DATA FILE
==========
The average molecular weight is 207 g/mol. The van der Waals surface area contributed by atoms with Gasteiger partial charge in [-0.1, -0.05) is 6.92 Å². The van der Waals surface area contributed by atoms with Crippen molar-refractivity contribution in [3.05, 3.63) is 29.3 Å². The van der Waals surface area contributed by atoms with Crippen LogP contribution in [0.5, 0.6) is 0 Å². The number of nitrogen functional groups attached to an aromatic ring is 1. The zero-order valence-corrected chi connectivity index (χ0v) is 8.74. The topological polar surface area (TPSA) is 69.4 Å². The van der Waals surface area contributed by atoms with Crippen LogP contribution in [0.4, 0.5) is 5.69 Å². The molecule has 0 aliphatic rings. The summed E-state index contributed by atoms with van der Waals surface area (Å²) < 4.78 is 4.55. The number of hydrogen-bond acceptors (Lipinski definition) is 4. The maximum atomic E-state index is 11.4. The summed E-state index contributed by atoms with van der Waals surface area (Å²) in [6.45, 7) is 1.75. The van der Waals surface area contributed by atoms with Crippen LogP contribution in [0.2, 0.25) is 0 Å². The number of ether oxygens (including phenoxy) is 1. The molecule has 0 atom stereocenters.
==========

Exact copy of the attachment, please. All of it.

The average molecular weight is 207 g/mol. The van der Waals surface area contributed by atoms with Gasteiger partial charge in [-0.1, -0.05) is 6.92 Å². The van der Waals surface area contributed by atoms with Crippen molar-refractivity contribution in [3.05, 3.63) is 29.3 Å². The van der Waals surface area contributed by atoms with Crippen LogP contribution in [0.5, 0.6) is 0 Å². The number of nitrogen functional groups attached to an aromatic ring is 1. The zero-order valence-corrected chi connectivity index (χ0v) is 8.74. The topological polar surface area (TPSA) is 69.4 Å². The van der Waals surface area contributed by atoms with Crippen LogP contribution in [0.4, 0.5) is 5.69 Å². The molecule has 0 aliphatic rings. The summed E-state index contributed by atoms with van der Waals surface area (Å²) < 4.78 is 4.55. The number of hydrogen-bond acceptors (Lipinski definition) is 4. The maximum atomic E-state index is 11.4. The summed E-state index contributed by atoms with van der Waals surface area (Å²) in [6.45, 7) is 1.75. The van der Waals surface area contributed by atoms with Crippen LogP contribution in [0.2, 0.25) is 0 Å². The number of ether oxygens (including phenoxy) is 1. The molecule has 0 atom stereocenters.